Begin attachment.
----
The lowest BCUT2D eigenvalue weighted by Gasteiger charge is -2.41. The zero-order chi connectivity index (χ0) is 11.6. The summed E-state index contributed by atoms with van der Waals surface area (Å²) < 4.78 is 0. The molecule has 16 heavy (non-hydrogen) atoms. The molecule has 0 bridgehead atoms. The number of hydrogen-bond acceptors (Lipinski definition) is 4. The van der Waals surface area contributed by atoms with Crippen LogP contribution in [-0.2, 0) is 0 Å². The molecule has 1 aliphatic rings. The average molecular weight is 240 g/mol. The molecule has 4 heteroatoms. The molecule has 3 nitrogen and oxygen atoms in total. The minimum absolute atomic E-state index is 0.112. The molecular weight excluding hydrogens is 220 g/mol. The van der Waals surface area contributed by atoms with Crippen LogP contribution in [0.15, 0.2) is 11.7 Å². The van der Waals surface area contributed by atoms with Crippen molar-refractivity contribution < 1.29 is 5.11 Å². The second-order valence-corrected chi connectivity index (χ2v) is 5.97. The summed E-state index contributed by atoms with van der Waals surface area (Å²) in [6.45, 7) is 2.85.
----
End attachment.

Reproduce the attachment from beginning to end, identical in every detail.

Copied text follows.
The lowest BCUT2D eigenvalue weighted by Gasteiger charge is -2.41. The zero-order chi connectivity index (χ0) is 11.6. The summed E-state index contributed by atoms with van der Waals surface area (Å²) < 4.78 is 0. The molecule has 16 heavy (non-hydrogen) atoms. The molecule has 0 bridgehead atoms. The number of hydrogen-bond acceptors (Lipinski definition) is 4. The van der Waals surface area contributed by atoms with Crippen LogP contribution in [-0.2, 0) is 0 Å². The molecule has 1 aliphatic rings. The average molecular weight is 240 g/mol. The molecule has 4 heteroatoms. The molecule has 3 nitrogen and oxygen atoms in total. The minimum absolute atomic E-state index is 0.112. The molecular weight excluding hydrogens is 220 g/mol. The van der Waals surface area contributed by atoms with Crippen LogP contribution in [0.15, 0.2) is 11.7 Å². The van der Waals surface area contributed by atoms with Crippen molar-refractivity contribution < 1.29 is 5.11 Å². The second-order valence-corrected chi connectivity index (χ2v) is 5.97. The summed E-state index contributed by atoms with van der Waals surface area (Å²) in [6.45, 7) is 2.85.